These are primarily ferns of worldwide temperate regions, with a concentration of natives in the moist woodlands of eastern North America, Europe, Japan, and Asia. Some of the most desirable imports from Japan and Asia unfurl in fashionably warm rainbow shades with pigments ranging from coppery red through amber. Not surprisingly, many of these glamorous options are supplanting the North American natives in commerce; however, the natives are reliable options and excellent selections for those embarking on their first cautious ventures into the marvelous world of fern gardening. Meanwhile, further botanical expeditions continue to introduce exciting new-to-horticulture temptations regularly, guaranteeing interesting selections well into the future. Unfortunately, not all of these adapt to garden settings in por-

Dryopteris filix-mas 'Linearis Polydactyla', an old British cultivar, remains popular today. Kennar garden.

tions of Middle America where the summers are either too hot or too humid, or both. Natives of high Himalayan elevations are especially likely to find the transition challenging. However, with microclimates varying from area to area and with the imaginative efforts of individual gardeners no species should be automatically excluded from consideration without a creative trial. "I consider every plant hardy until I have killed it myself... at least three times" (Tony Avent, Plant Delights Nursery).

European species, especially Dryopteris affinis, D. dilatata, and the circumboreal D. filix-mas, are noted for their tendency to produce a variety of sports (that is, genetic variations). These were prized introductions reaching the zenith of their popularity as well as great monetary value in the British Victorian fern heyday. Lowe (1908) lists some 52 varieties of D. filix-mas alone. They still inspire a passionate following especially for the collector wanting something "different." It has been reported, however, that "the stronger the genetic variation from a normal appearing plant, the poorer the fern's performance" in hot and humid summer climates (Archer 2005).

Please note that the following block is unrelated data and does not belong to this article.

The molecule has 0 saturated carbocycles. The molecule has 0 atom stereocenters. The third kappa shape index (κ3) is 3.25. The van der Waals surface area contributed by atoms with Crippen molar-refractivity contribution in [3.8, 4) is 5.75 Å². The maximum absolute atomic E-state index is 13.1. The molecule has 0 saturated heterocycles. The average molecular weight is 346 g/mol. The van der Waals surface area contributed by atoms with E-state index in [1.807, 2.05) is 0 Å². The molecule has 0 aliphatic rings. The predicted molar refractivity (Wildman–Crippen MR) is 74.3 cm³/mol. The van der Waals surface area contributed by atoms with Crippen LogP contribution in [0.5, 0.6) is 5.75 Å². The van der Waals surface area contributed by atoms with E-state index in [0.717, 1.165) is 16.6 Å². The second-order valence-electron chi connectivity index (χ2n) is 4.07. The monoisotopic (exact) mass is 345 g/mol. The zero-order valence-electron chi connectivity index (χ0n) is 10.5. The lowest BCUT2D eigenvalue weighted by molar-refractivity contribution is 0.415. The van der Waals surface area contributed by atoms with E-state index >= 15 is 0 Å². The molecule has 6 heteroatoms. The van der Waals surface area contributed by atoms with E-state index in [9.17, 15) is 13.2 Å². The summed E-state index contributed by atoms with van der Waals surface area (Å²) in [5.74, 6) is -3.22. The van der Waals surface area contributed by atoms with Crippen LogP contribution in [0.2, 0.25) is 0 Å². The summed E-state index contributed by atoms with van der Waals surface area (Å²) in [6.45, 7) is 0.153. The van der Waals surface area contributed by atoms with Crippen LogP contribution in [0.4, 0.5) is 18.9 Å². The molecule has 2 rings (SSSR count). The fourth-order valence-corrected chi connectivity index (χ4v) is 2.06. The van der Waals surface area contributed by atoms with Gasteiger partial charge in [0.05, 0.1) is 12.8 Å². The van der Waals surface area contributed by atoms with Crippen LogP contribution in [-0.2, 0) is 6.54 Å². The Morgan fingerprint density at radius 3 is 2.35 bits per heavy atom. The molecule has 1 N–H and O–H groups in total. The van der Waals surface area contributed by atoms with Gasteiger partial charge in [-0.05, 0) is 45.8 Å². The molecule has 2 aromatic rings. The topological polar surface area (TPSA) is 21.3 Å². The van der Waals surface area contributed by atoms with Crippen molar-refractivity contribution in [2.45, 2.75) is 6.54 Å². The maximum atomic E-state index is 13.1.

With their cosmopolitan distribution, dryopteris have a history of applications in folk medicine as well as practical uses born of functional necessity. The latter ranged from using

Dryopteris affinis 'Crispa' in the Bradner garden.

Chubby unfurling fronds of Dryopteris affinis 'Crispa Gracilis'.

Dryopteris affinis 'Crispa' in the Bradner garden.

tinctures of burned fern ashes for green coloring in wine glasses (viva la France) to dyes for fabrics. Medicinal uses, especially for the universally available D. filix-mas were varied and plentiful, ranging from unappetizing to those with potentially terminal effects.

Chubby unfurling fronds of Dryopteris affinis 'Crispa Gracilis'.

with their tiny glands, smell like new mown hay when crushed, hence the common name. Botanical details separate this from the similar Dryopteris dilatata, which has stipe scales that are brown with dark centers rather than the uniformly brown stipe scales of D. aemula.